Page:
La Luz

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Formed around the guitar playing and songs of Shana Cleveland, La Luz formed with the intention of blending surf music with garage rock while giving it a mystical dash of psychedelia. Early releases were punchy and raw, capturing the band as they sounded on-stage and showcasing Cleveland’s fast fingers and way with a whammy bar. As they evolved, the surf receded in favor of more muscular playing and production as on 2018′s Floating Features. By the time of 2021′s self-titled album recorded with producer Adrian Younge, the band had become full-fledged psych rockers who had learned the value of space and dynamics.
La Luz were formed in the summer of 2012 by Cleveland, who had previously recorded with the Curious Mystery and Shana Cleveland & the Sandcastles. Looking for a group to fulfill her vision of a band who were equally at home playing upbeat surf and moody garage, Cleveland joined forces with Alice Sandahl on keys, Abbey Blackwell on bass, and Marian Li-Pino (another former member of the Curious Mystery) on drums, with all four sharing vocals. Adopting the name La Luz (Spanish for “the light”), the new group wasted no time getting into the studio (in this case, a makeshift recording setup in a trailer), releasing a four-song EP, Damp Face, before the year was out. In 2013, La Luz issued 7” singles on Suicide Squeeze and Mississippi Records, and soon the Sub Pop-distributed Hardly Art label came calling, reissuing the Damp Face EP and in October 2013 releasing their first full-length album, It's Alive.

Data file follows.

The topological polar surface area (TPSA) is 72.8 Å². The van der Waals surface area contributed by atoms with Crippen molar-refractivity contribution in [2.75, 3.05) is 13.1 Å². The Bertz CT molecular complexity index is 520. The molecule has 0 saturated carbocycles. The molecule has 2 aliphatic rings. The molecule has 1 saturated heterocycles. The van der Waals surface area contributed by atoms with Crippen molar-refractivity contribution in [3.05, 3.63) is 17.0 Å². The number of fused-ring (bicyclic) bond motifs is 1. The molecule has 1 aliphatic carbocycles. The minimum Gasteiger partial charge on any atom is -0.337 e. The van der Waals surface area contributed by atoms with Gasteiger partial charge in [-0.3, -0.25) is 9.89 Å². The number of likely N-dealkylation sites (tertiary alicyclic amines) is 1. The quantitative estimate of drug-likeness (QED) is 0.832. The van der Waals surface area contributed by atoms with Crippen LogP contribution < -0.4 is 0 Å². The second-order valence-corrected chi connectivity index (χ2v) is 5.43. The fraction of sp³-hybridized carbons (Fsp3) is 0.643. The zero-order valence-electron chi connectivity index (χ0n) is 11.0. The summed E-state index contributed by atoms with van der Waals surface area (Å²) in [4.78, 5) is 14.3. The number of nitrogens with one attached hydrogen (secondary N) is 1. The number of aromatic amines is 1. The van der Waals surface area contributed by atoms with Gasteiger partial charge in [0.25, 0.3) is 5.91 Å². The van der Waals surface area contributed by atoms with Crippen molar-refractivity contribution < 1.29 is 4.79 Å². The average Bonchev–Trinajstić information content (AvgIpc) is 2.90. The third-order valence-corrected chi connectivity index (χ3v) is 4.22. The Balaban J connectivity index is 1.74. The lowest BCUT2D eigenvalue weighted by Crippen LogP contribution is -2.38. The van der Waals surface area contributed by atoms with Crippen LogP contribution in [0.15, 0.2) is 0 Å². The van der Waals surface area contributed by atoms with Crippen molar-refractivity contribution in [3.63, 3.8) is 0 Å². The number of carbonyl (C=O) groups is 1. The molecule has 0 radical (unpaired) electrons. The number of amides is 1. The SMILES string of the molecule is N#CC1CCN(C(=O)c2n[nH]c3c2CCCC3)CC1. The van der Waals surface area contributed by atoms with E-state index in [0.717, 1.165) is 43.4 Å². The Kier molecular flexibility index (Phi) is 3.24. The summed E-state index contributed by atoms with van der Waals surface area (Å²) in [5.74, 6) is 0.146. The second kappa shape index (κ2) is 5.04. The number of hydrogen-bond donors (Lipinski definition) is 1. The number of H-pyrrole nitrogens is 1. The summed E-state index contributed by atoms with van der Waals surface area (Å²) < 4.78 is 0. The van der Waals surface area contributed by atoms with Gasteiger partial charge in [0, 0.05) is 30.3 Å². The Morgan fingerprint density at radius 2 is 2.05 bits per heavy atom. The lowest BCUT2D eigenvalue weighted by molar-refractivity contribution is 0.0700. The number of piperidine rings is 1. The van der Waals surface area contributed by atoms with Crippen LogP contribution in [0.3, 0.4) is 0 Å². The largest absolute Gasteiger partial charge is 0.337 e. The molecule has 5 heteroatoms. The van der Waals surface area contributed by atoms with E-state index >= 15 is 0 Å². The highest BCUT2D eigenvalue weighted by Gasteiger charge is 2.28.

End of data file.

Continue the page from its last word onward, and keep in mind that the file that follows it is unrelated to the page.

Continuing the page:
La Luz soon hit the road to promote the album, and in November 2013, they were returning home from a gig when their van skidded on a patch of black ice, swerved, and was struck by a truck. The accident destroyed the van and much of their gear, and left the musicians with minor injuries; a tour with Of Montreal had to be canceled. In the aftermath bassist Blackwell left the band, but by March 2014, La Luz recruited a new bassist, Lena Simon, and went back on the road. In early 2015, La Luz started work on their second album, recording in a surfboard shop in San Dimas, California, with Ty Segall serving as producer and engineer. The finished product, titled Weirdo Shrine, was released by Hardly Art on August 7, 2015, and the group headed out on an international concert tour in support. When they returned home after the tour, the foursome decided to pick up stakes and move to California, penning an emotional farewell to their hometown on social media. Once there, they began work on their third album, 2018′s Floating Features, with the help of producer Dan Auerbach. The LP was their most polished and ambitious work to date, boasting a fuller sound, some folk-rock influences, and richer vocal harmonies. After a full slate of touring dates, Li-Pino left the band and the rest of the group scattered. Cleveland moved to Northern California, Simon to Florida, and Sandahl stayed in Los Angeles. When they regrouped to record their fourth album it was with renowned hip-hop and jazz producer Adrian Younge. They were joined in his Linear Labs studio by drummer Riley Geare, who had worked with Unknown Mortal Orchestra among others. Together they whipped up their most psychedelic album to date, exploring the freedoms of the studio while dialing down the surf influences in favor of more vocal harmonies and introspection. The resulting self-titled album was released by Hardly Art in October of 2021. ~ Mark Deming & Tim Sendra